Malaysia filed charges against Goldman Sachs in regard to its dealings with a state investment fund, which is now home to a multibillion-dollar corruption scandal. Goldman Sachs arranges and underwrote bond sales for 1Malaysia Development Berhad (1MDB) in 2012 and 2013.
Attorney General Tommy Thomas said in a statement Monday that the US investment bank and four individuals – two being former Goldman employees – are accused of “grave violations” of Malaysia’s securities laws
According to the US Justice Department, a total of $4.5 billion was stolen from 1MBD by senior officials. US officials claim the laundered funds were used towards New York condos, hotels, yachts and a jet, and used to fund movies such as “The Wolf of Wall Street.”
Thomas accused the bank and four individuals of misleading investors about the bond sales, resulting in fraudulently diverting $2.7 billion of the proceeds.
“Having held themselves out as the pre-eminent global adviser / arranger for bonds, the highest standards are expected of Goldman Sachs,” Malaysia’s attorney general said in the statement. “They have fallen far short of any standard. In consequence, they have to be held accountable.”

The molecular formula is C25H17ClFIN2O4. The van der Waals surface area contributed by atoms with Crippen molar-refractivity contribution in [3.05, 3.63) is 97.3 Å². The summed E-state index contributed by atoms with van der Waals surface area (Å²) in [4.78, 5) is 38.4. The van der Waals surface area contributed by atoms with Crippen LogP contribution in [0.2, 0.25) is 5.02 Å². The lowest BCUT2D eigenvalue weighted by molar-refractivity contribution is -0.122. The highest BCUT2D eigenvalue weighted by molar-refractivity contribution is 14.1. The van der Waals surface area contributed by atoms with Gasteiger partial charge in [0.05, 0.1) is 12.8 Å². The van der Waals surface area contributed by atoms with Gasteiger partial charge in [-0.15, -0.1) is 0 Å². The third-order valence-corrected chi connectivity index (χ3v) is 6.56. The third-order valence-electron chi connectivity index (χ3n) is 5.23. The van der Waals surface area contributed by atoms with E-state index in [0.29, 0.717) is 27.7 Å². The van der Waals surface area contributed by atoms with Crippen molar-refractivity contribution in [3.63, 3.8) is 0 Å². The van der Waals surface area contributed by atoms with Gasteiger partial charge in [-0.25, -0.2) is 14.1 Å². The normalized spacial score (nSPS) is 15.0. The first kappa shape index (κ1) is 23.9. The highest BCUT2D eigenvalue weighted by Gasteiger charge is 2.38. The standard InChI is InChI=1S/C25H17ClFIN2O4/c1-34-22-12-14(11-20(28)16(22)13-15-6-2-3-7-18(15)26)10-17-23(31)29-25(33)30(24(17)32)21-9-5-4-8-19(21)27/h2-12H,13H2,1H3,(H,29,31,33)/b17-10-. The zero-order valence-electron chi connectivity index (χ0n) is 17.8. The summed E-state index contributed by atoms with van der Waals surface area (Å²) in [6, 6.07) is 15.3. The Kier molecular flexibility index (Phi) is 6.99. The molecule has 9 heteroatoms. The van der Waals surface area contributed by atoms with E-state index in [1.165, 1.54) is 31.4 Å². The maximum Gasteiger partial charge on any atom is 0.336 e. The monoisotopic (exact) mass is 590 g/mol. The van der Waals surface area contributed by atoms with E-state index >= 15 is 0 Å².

Prosecutors will seek fines against both Goldman Sachs and the accused individuals in excess of $3.3 billion, he stated. That figure represents the amount allegedly misused, plus an additional $600 million in fees that Goldman received on its end of the work deal.
“We believe these charges are misdirected and we will vigorously defend them and look forward to the opportunity to present our case,” a Goldman Sachs spokesman said in a statement. “The firm continues to cooperate with all authorities investigating these matters.”
In addition, prosecutors will press for prison sentences of up to 10 years for the individuals, Thomas said.
One of the two former Goldman Sachs bankers facing criminal charges is its former South East Asia chairman Tim Leissner, as CNN reports. Leissner pleaded guilty in August for conspiring to steal money from 1MDB. He told a US federal court that Goldman’s “culture” encouraged executives to work around the legal team to gain business.